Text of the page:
WASHINGTON – The nation’s students have performed significantly better on state reading and math tests since President Bush signed his landmark education initiative into law five years ago, according to a major independent study released Tuesday.
The study’s authors warned that it is difficult to say whether or how much the No Child Left Behind law is driving the achievement gains. But Republican and Democratic supporters of the law said the findings indicate that it has been a success. Some said the findings bolster the odds that Congress will renew the controversial law this year.
“This study confirms that No Child Left Behind has struck a chord of success with our nation’s schools and students,” U.S. Education Secretary Margaret Spellings said in a statement. “We know the law is working, so now is the time to reauthorize.”
The report, which experts called the most comprehensive analysis of test data from all 50 states since 2002, concluded that the achievement gap between black and white students is shrinking in many states and that the pace of student gains increased after the law was enacted. The findings were particularly significant because of their source: the nonpartisan Center on Education Policy, which in recent years has issued several reports that have found fault with aspects of the law’s implementation.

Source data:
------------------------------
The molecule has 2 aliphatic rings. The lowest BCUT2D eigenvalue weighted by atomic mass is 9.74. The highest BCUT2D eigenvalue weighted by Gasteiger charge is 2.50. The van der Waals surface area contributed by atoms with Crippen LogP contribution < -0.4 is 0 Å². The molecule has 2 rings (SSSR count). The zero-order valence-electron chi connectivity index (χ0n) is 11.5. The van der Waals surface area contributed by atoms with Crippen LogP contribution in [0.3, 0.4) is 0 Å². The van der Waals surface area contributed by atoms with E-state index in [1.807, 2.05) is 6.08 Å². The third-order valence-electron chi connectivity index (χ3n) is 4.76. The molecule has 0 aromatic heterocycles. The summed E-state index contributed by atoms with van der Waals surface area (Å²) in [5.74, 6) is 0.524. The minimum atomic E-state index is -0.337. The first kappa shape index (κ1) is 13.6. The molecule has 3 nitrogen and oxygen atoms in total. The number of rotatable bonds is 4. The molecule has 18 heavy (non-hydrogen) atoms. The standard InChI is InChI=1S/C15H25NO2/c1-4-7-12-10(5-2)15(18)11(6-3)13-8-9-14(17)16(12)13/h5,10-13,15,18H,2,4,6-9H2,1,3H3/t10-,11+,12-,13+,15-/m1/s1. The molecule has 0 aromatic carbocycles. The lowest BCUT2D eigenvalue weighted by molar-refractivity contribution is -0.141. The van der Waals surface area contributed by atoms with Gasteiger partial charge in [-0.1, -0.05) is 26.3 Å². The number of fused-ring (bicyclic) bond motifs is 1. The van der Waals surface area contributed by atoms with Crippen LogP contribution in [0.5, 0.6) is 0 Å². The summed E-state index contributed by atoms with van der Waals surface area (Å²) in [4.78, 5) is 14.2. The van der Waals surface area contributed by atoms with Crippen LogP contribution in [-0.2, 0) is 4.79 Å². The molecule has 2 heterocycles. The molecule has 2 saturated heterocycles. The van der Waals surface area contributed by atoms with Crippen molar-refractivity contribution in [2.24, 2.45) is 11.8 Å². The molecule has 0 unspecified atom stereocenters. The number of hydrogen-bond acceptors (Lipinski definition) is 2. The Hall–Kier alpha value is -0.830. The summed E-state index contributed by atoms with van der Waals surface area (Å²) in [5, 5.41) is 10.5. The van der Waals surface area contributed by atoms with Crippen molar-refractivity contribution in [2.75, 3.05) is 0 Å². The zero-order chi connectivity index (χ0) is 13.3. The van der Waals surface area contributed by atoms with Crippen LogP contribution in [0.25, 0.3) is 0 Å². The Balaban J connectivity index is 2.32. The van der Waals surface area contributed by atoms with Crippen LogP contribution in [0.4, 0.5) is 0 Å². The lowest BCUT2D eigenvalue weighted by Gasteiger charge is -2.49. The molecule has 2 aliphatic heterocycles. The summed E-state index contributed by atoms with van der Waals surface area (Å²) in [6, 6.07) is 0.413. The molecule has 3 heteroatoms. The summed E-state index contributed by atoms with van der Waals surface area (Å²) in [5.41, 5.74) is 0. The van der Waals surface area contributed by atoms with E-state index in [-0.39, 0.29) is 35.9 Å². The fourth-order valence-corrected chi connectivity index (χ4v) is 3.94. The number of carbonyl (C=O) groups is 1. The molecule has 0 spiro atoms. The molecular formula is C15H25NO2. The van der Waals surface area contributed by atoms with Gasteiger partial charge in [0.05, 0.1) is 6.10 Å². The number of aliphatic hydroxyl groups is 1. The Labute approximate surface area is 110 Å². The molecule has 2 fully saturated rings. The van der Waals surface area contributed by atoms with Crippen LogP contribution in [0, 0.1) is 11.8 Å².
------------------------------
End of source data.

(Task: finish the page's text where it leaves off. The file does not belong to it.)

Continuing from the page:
Jack Jennings, president of the D.C.-based center and a former Democratic congressional aide, said a decade of school improvement efforts at local, state and national levels have contributed to achievement gains.
“No Child Left Behind, though, is clearly part of the mix of reforms whose fruit we are now seeing,” he said.
Some skeptics said the study overstated the extent of academic gains. Others said the law should not be credited for the positive results.
President Bush and senior Democratic lawmakers are seeking to renew No Child Left Behind this year, despite mounting attacks on the law from the political left and right. Some conservative Republicans call the law an unnecessary expansion of federal government, and some liberal Democrats complain it has placed too much emphasis on high-stakes tests and discouraged creativity.
Researchers for the nearly $1 million study – titled “Answering the Question that Matters Most: Has Student Achievement Increased Since No Child Left Behind?” – spent 18 months gathering data from the states, much of which was verified and brought together for the first time.
The study examined the percentage of students whose scores were rated as proficient or higher, a frequently reported measure, and a less-common statistical tool, known as “effect size,” to help gauge average student performance. Conclusions were drawn from states that administered comparable tests for at least three years. Gaps in the data meant that not all states were included in evaluations of certain subjects and grade levels.
The study found that gains tended to be larger in math than in reading and larger at the elementary level than in middle and high school.
In elementary math, 37 out of 41 states with adequate data showed significant gains. In middle school reading such increases were found in 20 out of 39 states, and in high school reading in 16 out of 37.
The study also found that 14 of 38 states with sufficient data showed shrinking gaps in reading scores between black and white students.